According to a recent story in the Observer, Philip Morris, of Marlboro fame, has been redesigning the interiors of British pubs into subliminal, three-dimensional advertisements. That’s right:
“Picture the scene: You walk into a chic bar where the clientele is young and the drinks reassuringly expensive; you note the stylish combinations of red and white furniture, the impressive attention to detail that goes into everything from the cushions to the ashtrays. Suddenly, inexplicably, you urgently want to smoke a Marlboro cigarette.”
Indeed, Philip Morris has “experimented with subliminal ways of communicating its brand, through themed bar areas which could be put up at major social events, and did not feature the Marlboro logo or its packaging. These ‘installations’, as they were called, created lounge areas by placing comfortable red sofas in front of video screens showing scenes redolent of Wild West ‘Marlboro country’ to convey the essence of the cigarette brand while circumnavigating sponsorship bans.”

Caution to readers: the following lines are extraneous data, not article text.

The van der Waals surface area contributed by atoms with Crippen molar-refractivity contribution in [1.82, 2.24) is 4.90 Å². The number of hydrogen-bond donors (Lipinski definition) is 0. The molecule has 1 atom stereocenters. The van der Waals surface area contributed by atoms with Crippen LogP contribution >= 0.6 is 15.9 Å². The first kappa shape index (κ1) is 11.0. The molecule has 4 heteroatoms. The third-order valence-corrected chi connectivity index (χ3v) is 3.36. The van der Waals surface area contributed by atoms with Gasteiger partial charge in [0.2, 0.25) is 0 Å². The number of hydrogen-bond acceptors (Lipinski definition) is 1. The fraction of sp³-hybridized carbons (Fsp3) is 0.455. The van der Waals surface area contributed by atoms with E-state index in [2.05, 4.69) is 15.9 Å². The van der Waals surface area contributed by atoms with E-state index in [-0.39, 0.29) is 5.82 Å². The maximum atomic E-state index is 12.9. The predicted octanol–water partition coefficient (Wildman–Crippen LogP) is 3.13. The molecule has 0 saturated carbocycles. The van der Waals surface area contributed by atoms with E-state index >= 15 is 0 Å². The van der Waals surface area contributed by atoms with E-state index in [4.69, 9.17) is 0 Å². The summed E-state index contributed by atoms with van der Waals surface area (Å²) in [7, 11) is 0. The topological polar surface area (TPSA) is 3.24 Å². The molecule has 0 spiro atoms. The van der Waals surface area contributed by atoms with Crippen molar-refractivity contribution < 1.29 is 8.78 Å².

This is because “cigarette advertising is going underground, it’s becoming more covert.” It’s taking the form of “Marlboro motels,” or chill-out rooms themed in red and white, built to remind you of cigarettes.
Are we inside a building – or an advertisement?
[Image: “Harlequin Sitting on a Red Couch” by Pablo Picasso (1905); quick test: are you reaching for a cigarette…?].
As interior design – architecture itself – becomes fair game in the quest for ever-more-guerilla marketing, let’s just hope we don’t get our signals crossed: instead of smoking Marlboros you start uncontrollably drinking glass after glass of Coke… Or instead of buying a new Burberry suit you suddenly, inexplicably, achingly, urgently, want a new pair of Depends adult diapers… Instead of buying Trojan condoms you buy Tofurky…
Advanced capitalism dissolves in a fog of the wrong purchases.